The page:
Related topics: solar cells

Two-dimensional nanomaterial sets expansion record

It is a common hack to stretch a balloon out to make it easier to inflate. When the balloon stretches, the width crosswise shrinks to the size of a string. Noah Stocek, a Ph.D. student collaborating with Western physicist ...

A peptide that can cross the blood-brain barrier

In a paper published in Science China Materials, a research team reports on a novel tetrapeptide, GFFY, which is capable of efficiently crossing the blood-brain barrier (BBB). The tetrapeptide is highly versatile in covalent ...

Researchers call for better nanowaste management

Waste containing nanomaterials—or nanowaste—is an emerging safety concern worldwide, requiring environmentally sound management and regulation that still need to be established. Researchers at the University of Fribourg ...

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Nanomaterials is a field that takes a materials science-based approach to nanotechnology. It studies materials with morphological features on the nanoscale, and especially those that have special properties stemming from their nanoscale dimensions. Nanoscale is usually defined as smaller than a one tenth of a micrometer in at least one dimension, though this term is sometimes also used for materials smaller than one micrometer.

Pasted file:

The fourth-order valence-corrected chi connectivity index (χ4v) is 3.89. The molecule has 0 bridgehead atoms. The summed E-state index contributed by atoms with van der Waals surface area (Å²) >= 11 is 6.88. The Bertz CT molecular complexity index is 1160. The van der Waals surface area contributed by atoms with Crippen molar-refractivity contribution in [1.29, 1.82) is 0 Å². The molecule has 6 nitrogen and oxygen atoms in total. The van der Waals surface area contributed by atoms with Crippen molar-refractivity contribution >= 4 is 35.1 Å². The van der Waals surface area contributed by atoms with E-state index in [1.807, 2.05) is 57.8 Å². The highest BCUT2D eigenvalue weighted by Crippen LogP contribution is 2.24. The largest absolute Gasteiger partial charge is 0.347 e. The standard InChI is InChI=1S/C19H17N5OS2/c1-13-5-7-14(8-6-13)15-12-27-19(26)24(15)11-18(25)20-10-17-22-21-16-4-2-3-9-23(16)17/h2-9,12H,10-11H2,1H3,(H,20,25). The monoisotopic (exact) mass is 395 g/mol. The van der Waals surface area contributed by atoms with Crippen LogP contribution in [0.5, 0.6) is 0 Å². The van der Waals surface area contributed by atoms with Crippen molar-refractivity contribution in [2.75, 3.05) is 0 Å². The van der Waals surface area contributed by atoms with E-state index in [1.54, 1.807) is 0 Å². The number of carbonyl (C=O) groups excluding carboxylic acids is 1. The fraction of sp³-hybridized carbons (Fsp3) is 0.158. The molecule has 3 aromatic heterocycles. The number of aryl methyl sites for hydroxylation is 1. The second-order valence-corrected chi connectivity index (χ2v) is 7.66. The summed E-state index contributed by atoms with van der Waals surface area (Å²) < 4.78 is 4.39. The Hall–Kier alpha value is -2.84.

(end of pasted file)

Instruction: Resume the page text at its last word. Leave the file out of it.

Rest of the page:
On 18 October 2011, the European Commission adopted the following definition of a nanomaterial:

An important aspect of nanotechnology is the vastly increased ratio of surface area to volume present in many nanoscale materials, which makes possible new quantum mechanical effects. One example is the “quantum size effect” where the electronic properties of solids are altered with great reductions in particle size. This effect does not come into play by going from macro to micro dimensions. However, it becomes pronounced when the nanometer size range is reached. A certain number of physical properties also alter with the change from macroscopic systems. Novel mechanical properties of nanomaterials is a subject of nanomechanics research. Catalytic activities also reveal new behaviour in the interaction with biomaterials.

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